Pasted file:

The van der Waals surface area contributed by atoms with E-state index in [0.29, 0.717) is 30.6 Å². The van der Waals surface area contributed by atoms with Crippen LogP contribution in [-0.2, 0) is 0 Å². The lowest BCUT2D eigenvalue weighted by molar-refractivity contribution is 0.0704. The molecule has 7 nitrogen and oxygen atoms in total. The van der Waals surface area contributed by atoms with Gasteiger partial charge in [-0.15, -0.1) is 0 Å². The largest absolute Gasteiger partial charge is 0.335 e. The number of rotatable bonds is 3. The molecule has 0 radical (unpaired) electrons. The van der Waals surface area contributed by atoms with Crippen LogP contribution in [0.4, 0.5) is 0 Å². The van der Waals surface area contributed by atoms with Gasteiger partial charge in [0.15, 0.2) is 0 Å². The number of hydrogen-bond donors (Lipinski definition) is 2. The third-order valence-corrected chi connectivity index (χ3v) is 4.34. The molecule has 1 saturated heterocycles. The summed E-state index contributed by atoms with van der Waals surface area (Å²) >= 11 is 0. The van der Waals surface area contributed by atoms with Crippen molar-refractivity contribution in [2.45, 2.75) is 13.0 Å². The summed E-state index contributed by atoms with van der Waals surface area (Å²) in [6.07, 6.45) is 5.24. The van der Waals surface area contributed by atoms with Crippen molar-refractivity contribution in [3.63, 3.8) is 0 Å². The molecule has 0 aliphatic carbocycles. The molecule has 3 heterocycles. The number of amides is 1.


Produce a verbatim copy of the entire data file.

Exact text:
The van der Waals surface area contributed by atoms with E-state index in [0.29, 0.717) is 30.6 Å². The van der Waals surface area contributed by atoms with Crippen LogP contribution in [-0.2, 0) is 0 Å². The lowest BCUT2D eigenvalue weighted by molar-refractivity contribution is 0.0704. The molecule has 7 nitrogen and oxygen atoms in total. The van der Waals surface area contributed by atoms with Gasteiger partial charge in [-0.15, -0.1) is 0 Å². The largest absolute Gasteiger partial charge is 0.335 e. The number of rotatable bonds is 3. The molecule has 0 radical (unpaired) electrons. The van der Waals surface area contributed by atoms with Crippen LogP contribution in [0.4, 0.5) is 0 Å². The van der Waals surface area contributed by atoms with Gasteiger partial charge in [0.15, 0.2) is 0 Å². The number of hydrogen-bond donors (Lipinski definition) is 2. The third-order valence-corrected chi connectivity index (χ3v) is 4.34. The molecule has 1 saturated heterocycles. The summed E-state index contributed by atoms with van der Waals surface area (Å²) >= 11 is 0. The van der Waals surface area contributed by atoms with Crippen molar-refractivity contribution in [2.45, 2.75) is 13.0 Å². The summed E-state index contributed by atoms with van der Waals surface area (Å²) in [6.07, 6.45) is 5.24. The van der Waals surface area contributed by atoms with Crippen molar-refractivity contribution in [3.63, 3.8) is 0 Å². The molecule has 0 aliphatic carbocycles. The molecule has 3 heterocycles. The number of amides is 1.